~ By Sarah
I grew up home educated in California and then got my degree in Near Eastern Studies from Brigham Young University (BYU), where I also studied Arabic, Latin and philosophy. I went on an 18-month mission for my church to Santiago, Chile, where I learned Spanish. Tony and I were married in 2003. Axa Elisabeth joined our family in 2005, and Raj Dominique came along in 2007.
We’re chronically peripatetic. Mostly, we like it. Sometimes it gets a little out of hand, like the time we moved five times in one year. We’ve lived in Utah, the Philippines, San Diego, Washington, Ireland, and big, little, and medium-sized cities in Italy. We’d like to try living in Morocco or Tunisia sometime.
Last Saturday, along with thousands of members of The Church of Jesus Christ of Latter-day Saints throughout Italy, we saw the official groundbreaking of the Rome, Italy Temple. Yes, our prophet, President Thomas S. Monson, was in Italy this week. He broke ground for the temple in company with Church leaders from all over Italy (including our own beloved branch president), Giuseppe Ciardi, the vice-mayor of Rome, and Lucio Malan, a senator from Piemonte, who also happens to be Valdese. Why is that important to us? The Valdese (Waldensians in English) are the small Protestant group in the Alps of Northern Italy to whom Lorenzo Snow and a few other missionaries brought the Restored Gospel in the mid-19th century.
My husband Tony’s great-great-grandparents, Domenico and Henriette, believed the message and traveled over the ocean and the plains, eventually settling with many of those other Italian converts in a little valley in northern Utah. Over one hundred and fifty years later, we bought one-way plane tickets to Italy and walked into a government office with their birth certificates to claim Italian citizenship and begin our new life here in Italy.
President Monson, in his message at the groundbreaking, said that he thought the people who had lived in Italy and were now on the other side of the veil would be allowed to be present for this historic occasion. I am sure that Domenico and Henriette were every bit as excited to be there as we were, and the place where they watched it was probably packed even fuller than ours. Although their journey to Salt Lake and ours back to Italy were challenging in very different ways, we feel as if we are a part of the same tapestry. Looking over at my husband, watching the groundbreaking with the little great-great-great grandson we named for Domenico sitting in his lap, I felt that the circle was complete. Our little branch of the natural Italian olive tree has been grafted back in, and we are finally back where we belong.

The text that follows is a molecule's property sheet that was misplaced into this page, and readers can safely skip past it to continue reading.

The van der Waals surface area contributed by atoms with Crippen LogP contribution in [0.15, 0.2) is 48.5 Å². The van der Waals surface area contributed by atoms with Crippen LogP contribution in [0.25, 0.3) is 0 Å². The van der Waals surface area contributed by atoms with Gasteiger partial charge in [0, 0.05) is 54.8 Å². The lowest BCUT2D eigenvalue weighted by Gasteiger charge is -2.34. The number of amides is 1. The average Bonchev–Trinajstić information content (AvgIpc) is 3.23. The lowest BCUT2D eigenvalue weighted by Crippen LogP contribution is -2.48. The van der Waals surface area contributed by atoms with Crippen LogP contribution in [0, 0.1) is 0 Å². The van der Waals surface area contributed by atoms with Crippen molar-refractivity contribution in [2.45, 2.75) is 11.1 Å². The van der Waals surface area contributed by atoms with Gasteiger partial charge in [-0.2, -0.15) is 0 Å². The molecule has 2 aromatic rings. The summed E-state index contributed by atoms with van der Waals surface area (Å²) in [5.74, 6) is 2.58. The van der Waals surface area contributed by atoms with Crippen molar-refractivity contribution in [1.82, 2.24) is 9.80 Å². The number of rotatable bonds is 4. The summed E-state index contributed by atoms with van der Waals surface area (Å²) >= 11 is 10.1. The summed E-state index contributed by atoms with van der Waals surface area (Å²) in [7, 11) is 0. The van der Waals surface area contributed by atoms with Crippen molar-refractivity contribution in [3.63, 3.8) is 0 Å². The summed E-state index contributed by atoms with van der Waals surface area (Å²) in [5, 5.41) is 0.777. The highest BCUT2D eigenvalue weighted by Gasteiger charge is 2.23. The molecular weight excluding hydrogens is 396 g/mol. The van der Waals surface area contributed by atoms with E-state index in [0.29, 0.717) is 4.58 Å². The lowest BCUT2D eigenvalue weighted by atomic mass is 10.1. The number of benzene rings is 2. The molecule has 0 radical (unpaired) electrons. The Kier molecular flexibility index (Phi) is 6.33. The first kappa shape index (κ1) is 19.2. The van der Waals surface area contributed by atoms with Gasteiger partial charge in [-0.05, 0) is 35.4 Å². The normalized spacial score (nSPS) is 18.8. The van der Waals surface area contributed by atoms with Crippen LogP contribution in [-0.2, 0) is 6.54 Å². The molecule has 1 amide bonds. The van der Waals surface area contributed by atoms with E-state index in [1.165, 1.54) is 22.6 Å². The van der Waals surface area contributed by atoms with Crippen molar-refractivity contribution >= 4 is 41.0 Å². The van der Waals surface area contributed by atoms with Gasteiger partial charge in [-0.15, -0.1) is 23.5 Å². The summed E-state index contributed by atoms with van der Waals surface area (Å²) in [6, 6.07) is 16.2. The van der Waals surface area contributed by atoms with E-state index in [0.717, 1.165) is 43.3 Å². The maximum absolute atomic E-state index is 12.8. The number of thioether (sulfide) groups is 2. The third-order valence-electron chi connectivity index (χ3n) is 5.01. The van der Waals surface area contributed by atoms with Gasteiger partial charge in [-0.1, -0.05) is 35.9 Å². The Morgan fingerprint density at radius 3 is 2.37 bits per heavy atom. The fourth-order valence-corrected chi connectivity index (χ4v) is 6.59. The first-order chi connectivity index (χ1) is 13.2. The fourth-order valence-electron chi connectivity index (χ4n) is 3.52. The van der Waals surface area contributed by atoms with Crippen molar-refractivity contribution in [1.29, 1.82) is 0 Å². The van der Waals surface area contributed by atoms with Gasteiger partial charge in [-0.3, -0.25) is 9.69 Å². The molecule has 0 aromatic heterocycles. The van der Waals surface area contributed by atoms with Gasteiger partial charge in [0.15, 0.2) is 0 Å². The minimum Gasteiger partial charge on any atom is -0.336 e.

President Monson’s final remarks about his oldest son who served a mission in Milan, Italy echoed our own sentiments. He said that his son had prepared their whole family to feel “the spirit of Italy, which is very close to the spirit of God.” At that moment, I had a sensation, rarely felt more strongly, of being just in the spot where we are supposed to be right then. The lovely temple that will be built in Rome was announced just over two years ago, as we were frantically packing to go back to the United States, not knowing if we would ever be able to return to Italy. Surely it is a tender mercy for the Lord to allow us to return just in time to witness the beginnings of its construction.
In President Monson’s beautiful prayer dedicating the site for the temple’s construction, he fittingly quoted Ruskin, another lover of Italy:
‘Therefore, when we build, let us think that we build for ever. Let it not be for present delight, nor for present use alone; let it be such work as our descendants will thank us for, and let us think, as we lay stone on stone, that a time is to come when those stones will be held sacred because our hands have touched them, and that men will say as they look upon the labour and wrought substance of them, “See! this our fathers did for us.”‘
Domenico and Henriette built a faith and a legacy to last forever. As they left everything behind, with hope in their hearts, but with tears too, could they look into the future to see their children returning and watch a temple being built in their own beloved homeland? Temples link heaven with earth, the past with the future, and families with each other forever. When the Rome temple is finally completed, we will stand inside the temple, watching our reflections go on into eternity. And if we look very carefully, perhaps we will catch almost a glimpse of them, looking back at us. I hope that they will see in us the same faith and determination we saw in them, and know that we too are building forever on the foundation that they left for us.
To read more about this LDS family on the move, visit casteluzzo.blogspot.com/
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For more perspectives from Mormon women about the temple, see the following posts:
First Person: What the Temple Means to Me
First Person: Touching the Temple
For more information on Mormon Temples, see the following articles:
Chapels and Temples: Glimpses inside each and how they differ
What the temple means to Mormons?
What does the inside of a Mormon temple look like?
The connection between LDS temple worship and ancient (Old Testament) ordinances
What can you tell me about Mormon temples?
I loved that President quoted Ruskin at such an appropriate time and with such a fitting quote!
I also know nothing of the Valdese, since I have no Italian ancestry in the church. I would love to learn more about Lorenzo Snow in Italy.
Thank you for sharing this experience.
Wow, this was just such a lovely thing to read! So beautifully and powerfully written and so full of all the things that matter.
I agree with Heidi and Janelle–this was a powerful post. I felt my arms and legs tingling as I read.
Thank you for this beautiful post. I especially love your image of looking into the temple mirrors.